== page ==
Dog Allergic to Cats – 6 (Questions and Answers)

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Stories and movies would have us believe that dogs and cats are fated to be enemies forever. But in reality, nothing could be further from the truth! Dogs and cats can be wonderful companions not just to people but to one another, especially if they grow up together and are introduced to each other properly.

And yet it’s still possible for there to be a problem between them. Even though they’re the best of friends, on rare occasions it may be that your dog is in fact allergic to your cat.

How do I know if my dog is allergic to something?

Allergies occur when certain substances, or allergens, trigger the immune system. In dogs, this can present in different ways. It may be that your dog is displaying an allergic reaction if you notice the following:

  • obsessive licking
  • constant scratching
  • skin rash or hives
  • hair loss
  • sneezing or coughing
  • watery eyes
  • Inflammation of the face

Anyone of these cat allergy symptoms could point to a food allergy in your dog, and then it becomes a case of drilling down to find out what’s causing the problem.

Once you’ve exhausted all other possibilities and removed all possible allergens from your dog’s environment, if your dog is still showing allergic symptoms of allergies, then it’s time for a trip to the vet’s office.

 

dog and cat staring at each other

 

Can dogs be allergic to cats?

Absolutely. It’ll take allergy testing performed by your veterinarian to be sure, but they may return with news that your cat is the one making your dog itch.

It’s not your cat’s hair causing the problem but their pet dander. Even more specifically, it’s the proteins in the dander. Dander is made up of dead skin cells naturally shed by your cat, and along with their saliva and urine, all of which contain these irritable proteins, they can trigger a severe allergic reaction or allergic person.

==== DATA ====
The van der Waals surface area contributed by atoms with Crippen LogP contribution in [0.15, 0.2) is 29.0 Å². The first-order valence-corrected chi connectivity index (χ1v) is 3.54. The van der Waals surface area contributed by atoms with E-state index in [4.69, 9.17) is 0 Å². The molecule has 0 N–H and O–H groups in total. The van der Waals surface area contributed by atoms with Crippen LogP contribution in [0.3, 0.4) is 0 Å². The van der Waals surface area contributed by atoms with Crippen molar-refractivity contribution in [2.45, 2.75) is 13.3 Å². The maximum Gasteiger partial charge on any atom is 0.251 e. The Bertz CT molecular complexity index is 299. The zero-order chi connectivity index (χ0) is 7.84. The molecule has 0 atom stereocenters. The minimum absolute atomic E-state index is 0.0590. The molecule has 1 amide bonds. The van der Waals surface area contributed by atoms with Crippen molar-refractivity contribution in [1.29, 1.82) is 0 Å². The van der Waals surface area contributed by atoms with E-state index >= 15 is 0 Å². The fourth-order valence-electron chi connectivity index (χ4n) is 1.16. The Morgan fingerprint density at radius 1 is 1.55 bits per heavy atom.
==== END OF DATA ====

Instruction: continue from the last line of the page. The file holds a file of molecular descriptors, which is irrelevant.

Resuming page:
Allergies to cat dander are more common in humans than in dogs, but it may be the reason for your dog’s unhappy condition.

What if my cat’s the culprit?

Having discovered your dog is allergic to cats doesn’t mean all is lost. Even humans who are allergic individuals to cats still have them as pets. With a little work and some preventative strategies, you may find everyone can still live together happily.

The most effective way to treat the issue is to regularly bathe and brush your cat. This should preferably be done outside, away from anyone who is an allergic disease, and must be done at least once a week to ensure your cat is free of dander.

Inside the house, vacuum daily to stay on top of hair and dander on furnishings, clothing, carpets, and surfaces. It’s also important to empty the vacuum cleaner after use to ensure you remove as much dander from the house as possible. This is good practice not only for cat dander but for dust mites, too.

An excellent investment for anyone with pet allergies is a vacuum with a HEPA filter . They are fitted with a filter that traps dander and fur and acts as an air cleaner, reducing exposure to harmful substances.

Empty your cat’s litter tray daily, so no dander can accumulate.

Is a cat allergy the same as a dog allergy?

Any animal can display allergic rhinitis reactions to substances that irritate them. Cats, dogs, and even humans produce dander that can cause irritation. The chances of your cat being allergic to your dog are even rarer than the other way around, but it’s still possible.

Your cat may have food allergies, causing vomiting and diarrhea. They may also develop seasonal allergies to pollen, and be sensitive to such cat allergen or pet allergen or dog allergen or animal allergens as mold spores or dust particles.